But now the combustible issue ofBarack Obama's racial identity has been thrust squarely into the heated political battle of the 2008 race. Obama Wednesday warned voters thatJohn McCainor his allies would try to "scare" them with his race, and McCain campaign manager Rick Davis responded furiously on Thursday, accusing Obama of playing the race card.
Obama’s aim, in the view of the McCain camp: "to delegitimize any line of attack against him," said McCain aideSteve Schmidt. He said he saw that potential trap being sprung when Obama predicted in Missouri Wednesday that theGOP nominee would attack the Democrat because he "doesn't look like all those other presidents on the dollar bills."
"‘The most negative, abhorrent, nasty, vicious comment made in this race was the insinuation by Barack Obama that John McCain was going to run a racist campaign,’ Steve Schmidt, McCain's chief strategist, said in an interview. ‘The McCain campaign will not stand for it. There is no evidence of it. It's not true, and we will rebut it.’
I am thoroughly disappointed in the Obama campaign for playing the race card, which he clearly did. I have previously written in this space that while I do not agree with Obama's political views and will not support him, I admired the fact that his campaign has not attempted to manipulate "white guilt" in a Jesse Jacksonesque fashion. It made me think we were moving on to something new where this kind of talk wasn't going to be a part of our political dialogue. Apparently, I spoke and wrote too soon. Barack Obama plans to play the race card and manipulate white guilt-he'll just wait to do so until he thinks it benefits him.
Let's get something straight: Anytime race is THE topic du jour in the campaign, it's a bad day for Obama. Period. There are a lot of voters out there who don't want to have their vote judged through the prism of race. (If somehow a swing voter in Ohio, Pennsylvania or Michigan is made to feel that voting against Obama will make them a racist, they'll be resentful.) While today's papers are filled with "who played the race card first?" allegations between the two campaigns, know this fact: The Obama campaign doesn't want the race issue to become an overarching theme of the campaign.
It is shameful that Barack Obama would use race as leverage, especially when the swing voters he needs may turn tail and run on him if they think Obama is in any way saying that they won't vote for him because they are racists.
However, it is just plain sad that Barack Obama's disgusting sudden willingness to use his race as an issue will result in political advantage for John McCain.
Today might be a day when John McCain ought to simply forget to read the news clippings, turn off the cable TV, and not browse The Google. The editorials that are blasting his new Britney-Paris ad and other attacks against Obama are piling up.
After making a career of placating the press and singing Kumbuya with the Democrats, John McCain is slowly figuring out that Republicans and conservatives do not win elections by doing things that please the mainstream media. When the GOP adopts a "do things that get positive press all the time" strategy, this tends to demoralize the conservative base of the party because it appears as though the candidate or candidates are failing to find and expose the negatives of the other candidate, and that they are not placing doubt in the minds of the voters.
Put bluntly, the mainstream media outlets are not-and never have been-our friends. I believe very strongly in the freedom of the press, but that freedom means having many voices that are not part of the major media, and have the ability to counter the press' normally favorable coverage of liberals and Democrats. While I personally may admire the work of individual journalists (the late Tim Russert, for example), I have little trust for the mainstream press as a whole, and that is a widely shared opinion among conservatives.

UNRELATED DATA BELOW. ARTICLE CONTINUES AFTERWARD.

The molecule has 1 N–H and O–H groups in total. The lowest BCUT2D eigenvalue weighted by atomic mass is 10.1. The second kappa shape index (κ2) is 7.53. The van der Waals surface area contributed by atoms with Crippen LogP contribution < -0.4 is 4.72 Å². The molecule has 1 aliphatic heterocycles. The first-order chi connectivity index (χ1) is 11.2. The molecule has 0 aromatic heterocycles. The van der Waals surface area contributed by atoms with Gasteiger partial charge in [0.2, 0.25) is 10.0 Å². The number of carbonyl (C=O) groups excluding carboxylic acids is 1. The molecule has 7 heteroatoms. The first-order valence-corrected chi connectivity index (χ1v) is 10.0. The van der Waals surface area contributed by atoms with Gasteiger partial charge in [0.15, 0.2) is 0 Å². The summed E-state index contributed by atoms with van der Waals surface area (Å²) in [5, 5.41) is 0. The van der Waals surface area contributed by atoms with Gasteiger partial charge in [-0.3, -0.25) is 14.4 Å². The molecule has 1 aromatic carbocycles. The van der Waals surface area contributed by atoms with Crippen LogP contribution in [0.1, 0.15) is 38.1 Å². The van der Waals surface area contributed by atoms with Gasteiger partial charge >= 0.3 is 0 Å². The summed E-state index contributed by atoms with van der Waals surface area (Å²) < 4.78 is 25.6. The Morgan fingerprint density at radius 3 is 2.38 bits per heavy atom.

In the years that Republicans have attempted to do things to placate the press, they have usually lost. Recent history shows that it was the years the GOP eessentially told the press to go to Hell (without actually saying so) that they won-1980, 1984, 1988, 2000, and 2004. Base conservative voters will turn out in numbers when it appears that the news media hates their candidate, because if the mainstream press hates our nominee they must be doing something right.
"I do not support and I cannot justify this large an increase (in property taxes)," Palmieri stated in a letter to Commission Chair Phillip Kindred and Finance Director Mike Long. "This levies a heavy impact on our residents, especially the elderly, those on fixed incomes, and the poor."
If you live in Jefferson County, you know there are a lot of people here on fixed incomes. While it is understandable that many locales have had to make budget choices the regretfully include a tax increase because of fuel prices (White Pine is a good example), most local municipal authorities have tried to keep these increases to the absolute minimum. It is clear that the Jefferson County Commission has no intention of doing that, and Mayor Palmieri was very right to veto the budget under these circumstances.
The proposed increase is 22 cents on the hundred, a tax hike so massive that some people on fixed incomes may not be able to survive it. As we've already seen this year, the Jefferson County Commission isn't exactly the brightest bunch in the political firmament. As the Mayor points out, these bean bags can't even follow procedure correctly:
"Proper procedures have not been followed," he said. "It is improper to close out a previous year's budget without having approved (those) budget amendments."
In other words, these people closed out a budget year without approving the necessary amendments for the previous budget year.